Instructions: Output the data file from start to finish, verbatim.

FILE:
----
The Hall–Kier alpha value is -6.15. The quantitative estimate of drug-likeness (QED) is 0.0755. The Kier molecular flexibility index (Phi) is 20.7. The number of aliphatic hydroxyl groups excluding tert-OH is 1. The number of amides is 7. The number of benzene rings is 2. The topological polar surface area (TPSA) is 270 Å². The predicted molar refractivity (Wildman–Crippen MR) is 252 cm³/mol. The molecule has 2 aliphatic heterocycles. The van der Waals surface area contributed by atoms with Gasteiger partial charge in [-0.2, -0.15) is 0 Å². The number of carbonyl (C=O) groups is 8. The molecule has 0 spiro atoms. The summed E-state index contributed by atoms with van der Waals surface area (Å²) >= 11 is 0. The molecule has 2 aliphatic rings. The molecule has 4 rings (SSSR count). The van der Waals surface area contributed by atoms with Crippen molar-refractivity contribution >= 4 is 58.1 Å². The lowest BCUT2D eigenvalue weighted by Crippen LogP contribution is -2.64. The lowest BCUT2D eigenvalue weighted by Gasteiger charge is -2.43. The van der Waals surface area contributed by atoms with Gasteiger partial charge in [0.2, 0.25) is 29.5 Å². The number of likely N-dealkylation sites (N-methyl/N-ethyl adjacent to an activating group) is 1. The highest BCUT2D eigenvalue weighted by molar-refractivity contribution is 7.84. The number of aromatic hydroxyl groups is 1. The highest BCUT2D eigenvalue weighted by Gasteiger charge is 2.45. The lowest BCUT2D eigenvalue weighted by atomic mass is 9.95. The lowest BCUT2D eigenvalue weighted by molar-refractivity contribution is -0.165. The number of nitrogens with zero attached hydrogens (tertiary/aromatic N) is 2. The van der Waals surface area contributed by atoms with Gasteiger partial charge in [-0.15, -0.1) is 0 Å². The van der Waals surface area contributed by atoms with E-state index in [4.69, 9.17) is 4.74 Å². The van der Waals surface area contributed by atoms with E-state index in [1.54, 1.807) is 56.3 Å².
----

The Hall–Kier alpha value is -6.15. The quantitative estimate of drug-likeness (QED) is 0.0755. The Kier molecular flexibility index (Phi) is 20.7. The number of aliphatic hydroxyl groups excluding tert-OH is 1. The number of amides is 7. The number of benzene rings is 2. The topological polar surface area (TPSA) is 270 Å². The predicted molar refractivity (Wildman–Crippen MR) is 252 cm³/mol. The molecule has 2 aliphatic heterocycles. The van der Waals surface area contributed by atoms with Gasteiger partial charge in [-0.2, -0.15) is 0 Å². The number of carbonyl (C=O) groups is 8. The molecule has 0 spiro atoms. The summed E-state index contributed by atoms with van der Waals surface area (Å²) >= 11 is 0. The molecule has 2 aliphatic rings. The molecule has 4 rings (SSSR count). The van der Waals surface area contributed by atoms with Crippen molar-refractivity contribution >= 4 is 58.1 Å². The lowest BCUT2D eigenvalue weighted by Crippen LogP contribution is -2.64. The lowest BCUT2D eigenvalue weighted by Gasteiger charge is -2.43. The van der Waals surface area contributed by atoms with Gasteiger partial charge in [0.2, 0.25) is 29.5 Å². The number of likely N-dealkylation sites (N-methyl/N-ethyl adjacent to an activating group) is 1. The highest BCUT2D eigenvalue weighted by molar-refractivity contribution is 7.84. The number of aromatic hydroxyl groups is 1. The highest BCUT2D eigenvalue weighted by Gasteiger charge is 2.45. The lowest BCUT2D eigenvalue weighted by atomic mass is 9.95. The lowest BCUT2D eigenvalue weighted by molar-refractivity contribution is -0.165. The number of nitrogens with zero attached hydrogens (tertiary/aromatic N) is 2. The van der Waals surface area contributed by atoms with Gasteiger partial charge in [-0.15, -0.1) is 0 Å². The van der Waals surface area contributed by atoms with E-state index in [4.69, 9.17) is 4.74 Å². The van der Waals surface area contributed by atoms with E-state index in [1.54, 1.807) is 56.3 Å².